Life at Loughborough? Well tbh i wouldn’t really know first year was allright did rugby few other sports but as soon as i got into second year that all stopped due to demands from the course. I personnally dont do any of the charity stuff or anything like that because i dont have time and simply dont care, would much rather be designing and chilling out with designer buddies.

I love the course and i love the freinds i have made, i would not change any of it for the world. The only other course that may of tempted me if i knew about it at the time of applying was Northumbria, but then they from what i can gather and from recruiters they aren’t too hot on the manufacturing side of things. You should however get someone from their to comment though.

I would maybe question for yourself whether you want to be a model maker or an industrial designer.

modelmaker or industrial designer


Whats the difference as this is a key decisiona as to the kind of person they are, their likes interests and abilities and whats learnt etc etc to be able to work out which I should try and be.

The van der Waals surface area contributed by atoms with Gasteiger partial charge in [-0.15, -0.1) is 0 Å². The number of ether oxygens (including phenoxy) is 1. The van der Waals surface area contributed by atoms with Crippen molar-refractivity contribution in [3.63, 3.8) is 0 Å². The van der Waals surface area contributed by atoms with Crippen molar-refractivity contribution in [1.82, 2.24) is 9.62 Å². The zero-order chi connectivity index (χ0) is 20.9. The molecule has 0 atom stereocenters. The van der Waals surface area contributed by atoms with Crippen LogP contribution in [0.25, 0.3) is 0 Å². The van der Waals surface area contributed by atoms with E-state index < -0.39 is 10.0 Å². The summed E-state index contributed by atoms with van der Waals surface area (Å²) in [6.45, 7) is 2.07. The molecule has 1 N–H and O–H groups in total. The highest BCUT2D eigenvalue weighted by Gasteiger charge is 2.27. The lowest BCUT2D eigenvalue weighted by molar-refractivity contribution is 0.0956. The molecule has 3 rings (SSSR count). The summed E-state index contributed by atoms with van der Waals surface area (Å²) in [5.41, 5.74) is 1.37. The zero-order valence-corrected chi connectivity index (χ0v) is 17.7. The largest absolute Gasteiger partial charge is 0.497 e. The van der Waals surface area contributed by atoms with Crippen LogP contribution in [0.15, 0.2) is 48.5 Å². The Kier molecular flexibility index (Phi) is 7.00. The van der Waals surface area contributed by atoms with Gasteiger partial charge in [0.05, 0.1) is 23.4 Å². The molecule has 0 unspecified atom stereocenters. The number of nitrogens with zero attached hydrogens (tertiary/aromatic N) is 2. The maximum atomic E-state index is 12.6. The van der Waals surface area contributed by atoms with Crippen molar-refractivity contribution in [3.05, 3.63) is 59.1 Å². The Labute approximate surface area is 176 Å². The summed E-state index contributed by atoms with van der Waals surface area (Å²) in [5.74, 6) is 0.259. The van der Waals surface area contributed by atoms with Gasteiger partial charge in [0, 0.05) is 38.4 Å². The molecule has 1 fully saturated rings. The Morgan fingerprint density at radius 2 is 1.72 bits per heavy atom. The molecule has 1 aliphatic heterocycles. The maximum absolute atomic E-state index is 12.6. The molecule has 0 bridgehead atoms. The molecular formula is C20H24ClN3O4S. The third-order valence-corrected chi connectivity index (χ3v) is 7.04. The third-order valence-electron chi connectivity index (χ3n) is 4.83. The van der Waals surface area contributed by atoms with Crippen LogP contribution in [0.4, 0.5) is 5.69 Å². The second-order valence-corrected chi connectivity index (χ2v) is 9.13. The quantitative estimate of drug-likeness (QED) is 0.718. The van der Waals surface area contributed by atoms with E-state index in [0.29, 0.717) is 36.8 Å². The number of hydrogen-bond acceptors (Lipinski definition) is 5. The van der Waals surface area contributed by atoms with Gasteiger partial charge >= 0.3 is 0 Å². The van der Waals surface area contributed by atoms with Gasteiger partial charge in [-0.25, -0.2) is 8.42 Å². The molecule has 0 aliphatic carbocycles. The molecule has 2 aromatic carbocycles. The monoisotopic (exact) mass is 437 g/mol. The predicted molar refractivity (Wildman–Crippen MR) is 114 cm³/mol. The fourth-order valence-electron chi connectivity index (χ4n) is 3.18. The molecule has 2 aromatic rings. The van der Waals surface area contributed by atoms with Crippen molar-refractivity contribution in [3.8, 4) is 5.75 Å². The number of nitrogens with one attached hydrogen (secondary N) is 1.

I like making things which work and have purpose neither tehnical enginneer or damian hurst pickeled shark type.

I would rather have a go at making something like walking with dinosaurs where dino took a lunge at kids to scare the crap out of them, I like problem solving and very much hve an attiude of thats hit I can do better then that with a little training.

As well as be into doing the themes from theme parks, specail effects.
(think Mythbusters I and very much of their frame of mind and maturity only more creative and arty) like horror makeup, bulding things, workign things out that look cool and have purpose

I did MA ID at lboro. Sketchme pretty much nailed the description of the place. Although I have to point out that despite him saying the undergrads dont have much workshop time prior to the major project - most models at the degree shows are stunning.

I can’t relate to the age aspect, but in my year we had a guy who was 38ish. PM me if you would like me to dig up his email.

I know nothing about the schools you mention so I will make it quick : just congratulations on your project. Taking a 3 or 4 years long cursus at 40 is a challenge that deserve respect.
At my school they liked to have one or sometimes two people who were up to a career change but it was especially hard for them. Because they were used to having an income, which students of “regular” age aren’t. So that ended with a higher rate of withdrawal.
Good luck !